“2:In green pastures he makes me lie down;
to still waters he leads me;
3:he restores my soul.
He guides me along right paths
for the sake of his name.”

By leading us to a bounty that satisfies all of our needs, God leads us to true peace. A place where we can rest and ‘recharge’ in comfort. It was only God who could provide the bread that would satisfy all of our hunger and the drink that would mean we never thirst again. Only the ‘Good Shepherd’ could lead us to the green pastures and the safe waters. Pursuing or following anything else is temporary and fleeting. And when we do wander, it is He who leads us along the right paths. For following His ways leads us to righteousness. In short, the path leads back to Him, because He wants us in His love. Think of the prodigal son who spent his inheritance from his father on the debauchery of this world, but by thinking of his father’s ways and humbling himself, he returned to a bountiful feast and overwhelming joy. His father had desired his return ever since the day he left. And when he returned, his father was ecstatic! This is God’s joy when we put aside the  ways that lead away from His love and seek our way back through His paths.

”4:Even though I walk through the valley of the shadow of death,
I will fear no evil, for you are with me;
your rod and your staff comfort me.”

It is a difficult world to live in as people of faith. And I don’t mean the real or perceived ‘assault on Christianity’. I refer to the shinier distractions of our world. This is not a world that wants to keep us on the path to righteousness. From the acceptance and availability of pornography to the pressures and expectations that have driven us from a real understanding of chastity and modesty.... and that’s just how attractive this world makes sexual sin appear. We have rampant greed and a total lack of humility or charity. We have become a society centered on the ‘self’ to a point where we have diminished the miracle of new life to a ‘choice’.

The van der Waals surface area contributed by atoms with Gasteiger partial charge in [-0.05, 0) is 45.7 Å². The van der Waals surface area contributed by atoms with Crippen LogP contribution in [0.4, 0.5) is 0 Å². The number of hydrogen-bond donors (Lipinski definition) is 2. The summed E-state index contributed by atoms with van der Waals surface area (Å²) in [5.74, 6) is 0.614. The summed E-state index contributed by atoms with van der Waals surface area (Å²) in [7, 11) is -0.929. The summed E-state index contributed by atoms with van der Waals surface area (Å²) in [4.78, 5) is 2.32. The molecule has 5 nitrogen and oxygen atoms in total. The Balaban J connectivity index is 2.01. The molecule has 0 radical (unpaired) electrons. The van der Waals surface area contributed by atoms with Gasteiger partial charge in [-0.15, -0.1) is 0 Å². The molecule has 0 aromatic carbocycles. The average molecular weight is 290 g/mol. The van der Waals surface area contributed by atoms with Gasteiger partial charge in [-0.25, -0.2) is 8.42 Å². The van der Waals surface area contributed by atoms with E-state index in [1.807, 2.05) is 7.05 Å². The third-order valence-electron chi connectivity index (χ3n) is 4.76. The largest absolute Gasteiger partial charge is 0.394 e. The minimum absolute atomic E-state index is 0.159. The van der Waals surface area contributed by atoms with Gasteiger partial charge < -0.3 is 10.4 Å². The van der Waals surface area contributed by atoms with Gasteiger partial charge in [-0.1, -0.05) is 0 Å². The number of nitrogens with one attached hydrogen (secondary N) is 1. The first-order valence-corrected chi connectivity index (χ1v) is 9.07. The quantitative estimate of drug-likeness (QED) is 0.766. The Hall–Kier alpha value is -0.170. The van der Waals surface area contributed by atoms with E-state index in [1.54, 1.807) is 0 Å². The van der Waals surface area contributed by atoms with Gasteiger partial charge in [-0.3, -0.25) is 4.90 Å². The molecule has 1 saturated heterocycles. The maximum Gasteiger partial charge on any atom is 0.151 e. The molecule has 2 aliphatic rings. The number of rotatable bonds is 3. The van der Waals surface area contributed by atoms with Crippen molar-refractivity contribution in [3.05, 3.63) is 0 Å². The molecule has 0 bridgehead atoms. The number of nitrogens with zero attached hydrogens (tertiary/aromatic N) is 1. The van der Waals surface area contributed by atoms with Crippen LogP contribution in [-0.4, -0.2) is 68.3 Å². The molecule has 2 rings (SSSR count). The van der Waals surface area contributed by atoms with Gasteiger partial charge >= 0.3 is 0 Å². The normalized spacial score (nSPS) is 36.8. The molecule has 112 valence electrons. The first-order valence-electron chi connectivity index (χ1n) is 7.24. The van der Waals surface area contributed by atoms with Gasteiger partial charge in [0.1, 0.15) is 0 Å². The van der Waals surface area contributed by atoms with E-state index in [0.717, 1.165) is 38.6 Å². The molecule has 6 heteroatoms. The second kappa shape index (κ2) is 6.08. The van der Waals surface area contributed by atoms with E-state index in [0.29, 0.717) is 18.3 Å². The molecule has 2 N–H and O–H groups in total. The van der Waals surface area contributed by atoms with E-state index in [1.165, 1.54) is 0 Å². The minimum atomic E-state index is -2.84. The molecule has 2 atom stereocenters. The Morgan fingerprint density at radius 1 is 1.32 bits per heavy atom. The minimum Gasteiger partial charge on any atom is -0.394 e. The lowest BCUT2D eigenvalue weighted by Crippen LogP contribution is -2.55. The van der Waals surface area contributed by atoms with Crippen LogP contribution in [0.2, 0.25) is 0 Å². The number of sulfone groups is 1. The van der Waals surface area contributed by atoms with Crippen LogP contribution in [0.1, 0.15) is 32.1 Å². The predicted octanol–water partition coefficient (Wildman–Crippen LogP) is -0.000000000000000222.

But we must remember that if we hear the Shepherd, if we recognize His voice, then He will guide us. Sometimes it will be a gentle nudge with the staff, but sometimes it is a loving reprimand from the rod. Remember the unexpected ‘push’ I mentioned? Well sometimes those pushes are not so subtle and are applied by a foot to our backside. They may sting a bit at the time, but when we look back, sometimes we see that a kick in the butt was just there to keep us on track.

“5:You set a table before me